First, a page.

Redbook

    See What 30 Celebrities Over 60 Looked Like When They Were Younger

    From Denzel Washington to Al Pacino, many of these guys are still in their prime—and well over 60. Rachel Weisz once joked that the proper way to pronounce this Brit’s name is to say “my cocaine.” Caine began his career on the London stage, using the stage name "Michael Scott."

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  • News
    The Telegraph

    Michel Barnier warns that Frexit remains a risk ahead of presidential elections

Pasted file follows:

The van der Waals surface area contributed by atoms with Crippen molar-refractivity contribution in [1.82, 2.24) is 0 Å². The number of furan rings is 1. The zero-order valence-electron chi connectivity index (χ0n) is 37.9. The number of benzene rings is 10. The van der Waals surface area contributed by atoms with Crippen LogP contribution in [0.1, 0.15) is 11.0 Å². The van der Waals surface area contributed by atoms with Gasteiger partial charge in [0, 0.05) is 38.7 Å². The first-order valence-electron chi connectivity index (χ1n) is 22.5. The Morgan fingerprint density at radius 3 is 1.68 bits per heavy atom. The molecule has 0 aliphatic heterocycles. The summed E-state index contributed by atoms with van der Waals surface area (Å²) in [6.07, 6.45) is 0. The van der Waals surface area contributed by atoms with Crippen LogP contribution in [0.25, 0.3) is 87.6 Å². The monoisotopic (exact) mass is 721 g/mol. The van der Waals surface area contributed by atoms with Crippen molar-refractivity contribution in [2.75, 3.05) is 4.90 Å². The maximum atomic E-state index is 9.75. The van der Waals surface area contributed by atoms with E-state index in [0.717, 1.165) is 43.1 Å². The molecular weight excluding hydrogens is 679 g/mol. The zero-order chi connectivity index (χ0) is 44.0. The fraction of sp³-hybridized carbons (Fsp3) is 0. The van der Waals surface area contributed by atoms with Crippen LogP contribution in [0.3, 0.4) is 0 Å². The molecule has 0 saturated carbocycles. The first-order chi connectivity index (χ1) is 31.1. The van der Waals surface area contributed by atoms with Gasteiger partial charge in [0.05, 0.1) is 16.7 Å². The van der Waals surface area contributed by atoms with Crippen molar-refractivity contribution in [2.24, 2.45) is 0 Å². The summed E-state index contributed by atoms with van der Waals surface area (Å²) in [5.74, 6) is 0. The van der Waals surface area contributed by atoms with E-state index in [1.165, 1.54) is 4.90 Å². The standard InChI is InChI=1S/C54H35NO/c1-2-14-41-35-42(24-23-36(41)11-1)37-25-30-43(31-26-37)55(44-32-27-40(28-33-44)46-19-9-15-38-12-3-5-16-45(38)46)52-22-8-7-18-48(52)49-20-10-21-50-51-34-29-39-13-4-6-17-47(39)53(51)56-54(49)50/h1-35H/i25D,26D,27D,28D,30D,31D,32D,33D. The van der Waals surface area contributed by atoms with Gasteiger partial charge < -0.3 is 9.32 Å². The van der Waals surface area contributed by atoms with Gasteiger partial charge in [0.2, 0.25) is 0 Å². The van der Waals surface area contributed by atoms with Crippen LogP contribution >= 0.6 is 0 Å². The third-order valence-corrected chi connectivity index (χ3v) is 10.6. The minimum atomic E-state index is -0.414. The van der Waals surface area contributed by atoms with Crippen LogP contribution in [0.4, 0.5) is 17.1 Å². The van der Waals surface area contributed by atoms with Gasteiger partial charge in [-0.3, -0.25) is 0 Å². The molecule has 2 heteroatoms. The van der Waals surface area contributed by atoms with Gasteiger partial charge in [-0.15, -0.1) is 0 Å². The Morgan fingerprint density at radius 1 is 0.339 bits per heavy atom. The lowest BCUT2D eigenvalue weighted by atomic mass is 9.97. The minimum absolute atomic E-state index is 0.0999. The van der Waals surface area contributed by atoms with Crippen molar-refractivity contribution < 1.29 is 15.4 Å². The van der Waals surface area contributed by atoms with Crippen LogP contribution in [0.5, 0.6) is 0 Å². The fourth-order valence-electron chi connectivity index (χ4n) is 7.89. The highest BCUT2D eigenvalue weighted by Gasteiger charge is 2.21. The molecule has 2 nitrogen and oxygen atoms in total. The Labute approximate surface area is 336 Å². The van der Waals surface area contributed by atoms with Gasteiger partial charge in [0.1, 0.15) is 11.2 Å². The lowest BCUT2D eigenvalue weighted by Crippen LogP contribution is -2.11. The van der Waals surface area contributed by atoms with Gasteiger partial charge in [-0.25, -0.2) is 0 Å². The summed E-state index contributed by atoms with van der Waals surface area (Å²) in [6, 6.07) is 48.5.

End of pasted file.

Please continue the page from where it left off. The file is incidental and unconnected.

Michel Barnier has warned that France could follow the UK out of the EU, as polls show growing support for the Eurosceptic Marine Le Pen. He said there was “social unrest and anger” over immigration and Europe’s failure to defend its borders and for the “red tape and complexity” of the EU. “We could draw some lessons from Brexit for ourselves. It's now too late for the UK but not for us," the former EU chief negotiator said. “We can find, not just in the UK, but here in France, in the northern regions […] citizens who want to leave the EU,” Mr Barnier, who has returned to domestic politics, said. He added, “It is our responsibility to understand why the British left [...] it's important for us to listen to the anger that was expressed in the UK, and to implement the kind of changes that are necessary to better understand and reassure the European citizens that remain.” Latest IFOP polling shows that Ms Le Pen, who leads the National Rally party, would beat the pro-EU Emmanuel Macron by two percentage points in the first round of next year’s presidential elections. Mr Macron is predicted to win in the second round by 54 percent to 46 percent but that is narrower than the 66.1 percent to 34.6 percent defeat she suffered four years ago. Ms Le Pen called for Frexit in that election but has since stopped campaigning for France to leave the bloc. Instead she wants to create a “Europe of nations”. Mr Barnier hopes to rebuild support for the centre-Right Républicains party ahead of the elections. He was speaking at an event on Brexit in Northern France, where fishermen are complaining they have not yet got fishing licences from the UK since Brexit. Clément Beaune, France’s Europe Minister, said the EU was accused of “being weak and slow”. He said that the bloc should take heart from its robust approach to the Brexit negotiations. “Back in 2016 people thought that this was the beginning of the end for Europe, but we have been able to show that we can be agile, that we can react, that we can be consistent in defending our interests in a firm way to defend the greatest European assets – the Single Market and our political unity.” He added: “These are lessons that we must all keep in mind as Europe is facing more difficulties.” The European Commission warned Britain that any further unilateral action over the Northern Ireland Protocol was unacceptable at a meeting on Thursday night. Maros Sefcovic, the commission vice-president, told Lord Frost that “solutions can only be found through joint actions and through joint bodies”. Britain insists that its unilateral actions in extending the grace periods on food products and parcels is lawful and made in good faith. The meeting over the implementation of new post-Brexit customs arrangements in Northern Ireland was said to be “constructive” by both sides.